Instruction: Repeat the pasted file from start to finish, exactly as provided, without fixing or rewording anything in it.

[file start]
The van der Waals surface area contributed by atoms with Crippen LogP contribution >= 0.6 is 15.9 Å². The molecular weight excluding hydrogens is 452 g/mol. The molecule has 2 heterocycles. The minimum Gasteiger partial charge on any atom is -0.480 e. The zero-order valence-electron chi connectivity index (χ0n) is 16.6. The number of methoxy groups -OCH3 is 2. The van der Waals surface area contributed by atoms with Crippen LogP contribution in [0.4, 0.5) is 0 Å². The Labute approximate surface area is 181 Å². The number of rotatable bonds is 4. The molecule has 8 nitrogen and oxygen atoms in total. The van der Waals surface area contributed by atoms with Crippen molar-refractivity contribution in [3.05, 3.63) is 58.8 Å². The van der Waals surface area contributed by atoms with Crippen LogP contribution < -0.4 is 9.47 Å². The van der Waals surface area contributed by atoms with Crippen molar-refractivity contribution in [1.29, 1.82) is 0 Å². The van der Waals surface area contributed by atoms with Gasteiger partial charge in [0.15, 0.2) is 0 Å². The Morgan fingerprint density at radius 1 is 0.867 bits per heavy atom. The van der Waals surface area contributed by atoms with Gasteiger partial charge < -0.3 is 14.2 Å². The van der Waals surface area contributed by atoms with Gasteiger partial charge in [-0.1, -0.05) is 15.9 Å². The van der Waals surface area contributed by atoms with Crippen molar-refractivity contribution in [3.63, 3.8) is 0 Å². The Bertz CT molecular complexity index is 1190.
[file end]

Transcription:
The van der Waals surface area contributed by atoms with Crippen LogP contribution >= 0.6 is 15.9 Å². The molecular weight excluding hydrogens is 452 g/mol. The molecule has 2 heterocycles. The minimum Gasteiger partial charge on any atom is -0.480 e. The zero-order valence-electron chi connectivity index (χ0n) is 16.6. The number of methoxy groups -OCH3 is 2. The van der Waals surface area contributed by atoms with Crippen LogP contribution in [0.4, 0.5) is 0 Å². The Labute approximate surface area is 181 Å². The number of rotatable bonds is 4. The molecule has 8 nitrogen and oxygen atoms in total. The van der Waals surface area contributed by atoms with Crippen molar-refractivity contribution in [3.05, 3.63) is 58.8 Å². The van der Waals surface area contributed by atoms with Crippen LogP contribution < -0.4 is 9.47 Å². The van der Waals surface area contributed by atoms with Crippen molar-refractivity contribution in [1.29, 1.82) is 0 Å². The van der Waals surface area contributed by atoms with Gasteiger partial charge in [0.15, 0.2) is 0 Å². The Morgan fingerprint density at radius 1 is 0.867 bits per heavy atom. The van der Waals surface area contributed by atoms with Gasteiger partial charge < -0.3 is 14.2 Å². The van der Waals surface area contributed by atoms with Gasteiger partial charge in [-0.1, -0.05) is 15.9 Å². The van der Waals surface area contributed by atoms with Crippen molar-refractivity contribution in [3.63, 3.8) is 0 Å². The Bertz CT molecular complexity index is 1190.